• Probably there was a kind of disk of material around the star, which stopped it from expanding in that direction, and therefore the expanded towards the poles of the star is too low, as you can see, sticking out all the results of that explosion out along the poles of the star.

  • But you can see there's a lot of other structures.

  • Well, there were these little There's a little dimple in the end on this strange kind of groove channel in the end here and the other thing that they really studied, really?

  • For the first time of these two bits sticking out the side which turned out to be, might be telling us something while the fundamental about the nature of the explosion.

  • And this is the first time they've really been able to see this the sort of three dimensional structure of these strange wing sticking out to the sign they printed out in plastic on Dhe being ableto look at it, they actually using this lots of uses for this.

  • This actually allows you to study things in a way that they're not being studied before.

  • They're also very useful AIDS.

  • For example, if you're trying to explain astronomy to blind people being able to produce three dimensional models of things and so they become much more tactile, so they're useful from an educational perspective as well.

  • But actually you can learn things about the structure of something just by being able to look at it, really, in three dimensions.

  • It's so much more somehow more real when you have a little three dimensional model of something rather than just looking even animated on the computer screen.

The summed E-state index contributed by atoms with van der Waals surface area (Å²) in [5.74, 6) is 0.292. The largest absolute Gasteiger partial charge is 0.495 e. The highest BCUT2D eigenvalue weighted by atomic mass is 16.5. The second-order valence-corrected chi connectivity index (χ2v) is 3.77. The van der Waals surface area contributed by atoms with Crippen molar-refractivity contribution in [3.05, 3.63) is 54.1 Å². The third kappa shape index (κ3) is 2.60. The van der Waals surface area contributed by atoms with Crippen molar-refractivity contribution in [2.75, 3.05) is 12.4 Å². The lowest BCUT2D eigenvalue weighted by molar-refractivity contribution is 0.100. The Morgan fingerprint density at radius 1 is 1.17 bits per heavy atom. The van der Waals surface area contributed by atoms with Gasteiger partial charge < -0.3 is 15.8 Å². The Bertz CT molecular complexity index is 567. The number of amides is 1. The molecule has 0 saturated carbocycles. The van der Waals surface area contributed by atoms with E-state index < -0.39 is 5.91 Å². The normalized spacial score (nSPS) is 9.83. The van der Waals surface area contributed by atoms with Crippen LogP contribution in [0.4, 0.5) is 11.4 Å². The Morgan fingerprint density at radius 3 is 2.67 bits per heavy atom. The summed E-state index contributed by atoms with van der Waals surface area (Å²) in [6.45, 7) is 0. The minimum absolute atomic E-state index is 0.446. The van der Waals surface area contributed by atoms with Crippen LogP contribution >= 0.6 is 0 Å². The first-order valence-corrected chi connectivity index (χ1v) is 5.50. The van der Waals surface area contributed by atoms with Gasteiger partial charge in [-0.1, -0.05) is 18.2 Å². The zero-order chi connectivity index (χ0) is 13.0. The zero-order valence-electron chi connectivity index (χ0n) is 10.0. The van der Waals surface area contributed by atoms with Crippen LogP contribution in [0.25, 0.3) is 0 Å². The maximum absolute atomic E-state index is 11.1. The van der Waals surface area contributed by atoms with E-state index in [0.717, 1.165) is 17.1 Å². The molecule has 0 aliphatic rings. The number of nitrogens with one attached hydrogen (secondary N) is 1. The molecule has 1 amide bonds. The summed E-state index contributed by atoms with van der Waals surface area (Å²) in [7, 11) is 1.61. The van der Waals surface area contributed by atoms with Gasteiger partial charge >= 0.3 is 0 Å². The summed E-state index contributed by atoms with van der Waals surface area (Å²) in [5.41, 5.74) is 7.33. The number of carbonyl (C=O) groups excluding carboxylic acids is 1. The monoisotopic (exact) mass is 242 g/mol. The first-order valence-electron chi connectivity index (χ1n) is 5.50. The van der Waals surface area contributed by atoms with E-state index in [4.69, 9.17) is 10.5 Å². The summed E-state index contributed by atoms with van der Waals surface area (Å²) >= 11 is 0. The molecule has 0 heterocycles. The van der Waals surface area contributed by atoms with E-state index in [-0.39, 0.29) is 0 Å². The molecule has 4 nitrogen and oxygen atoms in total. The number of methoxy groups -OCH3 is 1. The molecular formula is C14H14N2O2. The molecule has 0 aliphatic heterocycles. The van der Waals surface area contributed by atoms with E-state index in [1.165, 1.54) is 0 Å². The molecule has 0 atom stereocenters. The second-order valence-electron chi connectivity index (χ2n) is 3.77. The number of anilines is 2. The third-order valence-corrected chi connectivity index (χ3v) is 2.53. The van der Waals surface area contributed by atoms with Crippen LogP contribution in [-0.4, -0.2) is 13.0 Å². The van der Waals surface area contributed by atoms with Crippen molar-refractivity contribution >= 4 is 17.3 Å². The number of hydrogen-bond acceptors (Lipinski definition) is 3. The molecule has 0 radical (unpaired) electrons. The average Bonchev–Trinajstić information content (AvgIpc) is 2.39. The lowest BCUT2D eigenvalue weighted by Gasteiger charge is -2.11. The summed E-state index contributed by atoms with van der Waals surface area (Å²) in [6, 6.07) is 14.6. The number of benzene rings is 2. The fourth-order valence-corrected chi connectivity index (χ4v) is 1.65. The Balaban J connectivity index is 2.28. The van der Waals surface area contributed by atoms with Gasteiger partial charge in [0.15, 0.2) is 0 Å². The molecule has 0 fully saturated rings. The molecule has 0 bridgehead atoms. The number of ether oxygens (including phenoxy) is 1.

• Thea other thing That's interesting about this object it is.

  • It is a binary star that was actually only discovered about 10 or 15 years ago on the way that the easy way that we know it's a buy and restore is because actually things very in this thing in a periodic way every 5.5 years, for example, this object produces a sudden burst of X rays on, so it's being monitored over quite a long period of time.

  • And they monitored serious these X ray bursts on what's happening there is you got these two massive stars.

  • No one remembers about 110 solar masses, about probably 20 or 30 solar masses.

  • Each of those stars is actually hazardous of strong stellar winds, which only throwing particles off its outer layers off the whole time.

  • And it's all up there on a very the low mess.

  • One lower mess.

  • One is on a very eccentric orbit around the higher mess one, and so they kind of orbit around each other and and you've got the winds coming off.

  • So the wind from one smacks into the wind from the other.

  • And it was very intense interaction where the winds collide with each other form shocks get heated up to very high temperatures in the mid X rays.

  • Obviously, when that thing reaches close to its closest approach, the small star approaches.

  • The biggest are you get a sudden burst of X rays cause this is something very strong interaction between the two.

  • And what happens is that the little A star has a lower density but higher speed wind, which kind of clears out a cavity in the big bigger star.

  • So you could see that this is sort of strange.

  • Little spiral structure appears.

  • But the more interesting thing is that most of the time the structure looks something like this, that the little stars kind of cleared out a region of the biggest are it looks like Pac Man eating a power pill.

  • So exactly, and But the interesting thing is that how how wide the Pac man's jaws open here, which is about 121 130 degrees.

  • And the direction in which this opening is pointing because if we go back to this little model for a second, there were these two lobes sticking out to the sides on the angle between them is about 130 degrees, and in fact, the direction in which they're pointing is that exactly the same as the direction of that opening.

  • If you enjoy this video, you will almost certainly love Deep Sky Videos, our dedicated astronomy channel, where we focus in depth on various astronomical objects and in between, show you around some of the world's best telescopes.

  • Check it out.

  • There's a link on the screen and in the video description.

we're gonna talk about a star called Eater.

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驚くべきイータカリナエ - 60のシンボル (The Amazing Eta Carinae - Sixty Symbols)

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    林宜悉 に公開 2021 年 01 月 14 日